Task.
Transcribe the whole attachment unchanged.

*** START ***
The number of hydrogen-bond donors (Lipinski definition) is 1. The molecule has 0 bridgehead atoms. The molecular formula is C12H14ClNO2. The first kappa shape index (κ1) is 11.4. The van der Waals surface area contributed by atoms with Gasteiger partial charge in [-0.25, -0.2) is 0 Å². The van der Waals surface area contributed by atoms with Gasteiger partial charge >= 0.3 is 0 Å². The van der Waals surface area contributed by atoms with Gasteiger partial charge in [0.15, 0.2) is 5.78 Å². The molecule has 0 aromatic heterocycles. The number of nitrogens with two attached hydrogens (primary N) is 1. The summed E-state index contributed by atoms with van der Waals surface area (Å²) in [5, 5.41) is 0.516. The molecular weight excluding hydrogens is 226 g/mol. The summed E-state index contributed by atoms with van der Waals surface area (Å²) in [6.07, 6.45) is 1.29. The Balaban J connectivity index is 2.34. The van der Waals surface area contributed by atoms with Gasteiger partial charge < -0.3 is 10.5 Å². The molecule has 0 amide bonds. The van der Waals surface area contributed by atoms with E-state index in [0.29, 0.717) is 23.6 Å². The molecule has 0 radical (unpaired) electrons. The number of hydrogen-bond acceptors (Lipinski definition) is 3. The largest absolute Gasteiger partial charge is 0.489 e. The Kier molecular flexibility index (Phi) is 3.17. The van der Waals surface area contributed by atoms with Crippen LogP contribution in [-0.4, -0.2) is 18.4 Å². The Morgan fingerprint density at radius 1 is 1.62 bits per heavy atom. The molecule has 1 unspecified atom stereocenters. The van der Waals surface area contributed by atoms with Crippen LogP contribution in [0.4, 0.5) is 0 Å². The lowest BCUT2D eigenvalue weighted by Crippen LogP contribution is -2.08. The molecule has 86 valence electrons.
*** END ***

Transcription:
The number of hydrogen-bond donors (Lipinski definition) is 1. The molecule has 0 bridgehead atoms. The molecular formula is C12H14ClNO2. The first kappa shape index (κ1) is 11.4. The van der Waals surface area contributed by atoms with Gasteiger partial charge in [-0.25, -0.2) is 0 Å². The van der Waals surface area contributed by atoms with Gasteiger partial charge >= 0.3 is 0 Å². The van der Waals surface area contributed by atoms with Gasteiger partial charge in [0.15, 0.2) is 5.78 Å². The molecule has 0 aromatic heterocycles. The number of nitrogens with two attached hydrogens (primary N) is 1. The summed E-state index contributed by atoms with van der Waals surface area (Å²) in [5, 5.41) is 0.516. The molecular weight excluding hydrogens is 226 g/mol. The summed E-state index contributed by atoms with van der Waals surface area (Å²) in [6.07, 6.45) is 1.29. The Balaban J connectivity index is 2.34. The van der Waals surface area contributed by atoms with Gasteiger partial charge < -0.3 is 10.5 Å². The molecule has 0 amide bonds. The van der Waals surface area contributed by atoms with E-state index in [0.29, 0.717) is 23.6 Å². The molecule has 0 radical (unpaired) electrons. The number of hydrogen-bond acceptors (Lipinski definition) is 3. The largest absolute Gasteiger partial charge is 0.489 e. The Kier molecular flexibility index (Phi) is 3.17. The van der Waals surface area contributed by atoms with Crippen LogP contribution in [-0.4, -0.2) is 18.4 Å². The Morgan fingerprint density at radius 1 is 1.62 bits per heavy atom. The molecule has 1 unspecified atom stereocenters. The van der Waals surface area contributed by atoms with Crippen LogP contribution in [0.4, 0.5) is 0 Å². The lowest BCUT2D eigenvalue weighted by Crippen LogP contribution is -2.08. The molecule has 86 valence electrons.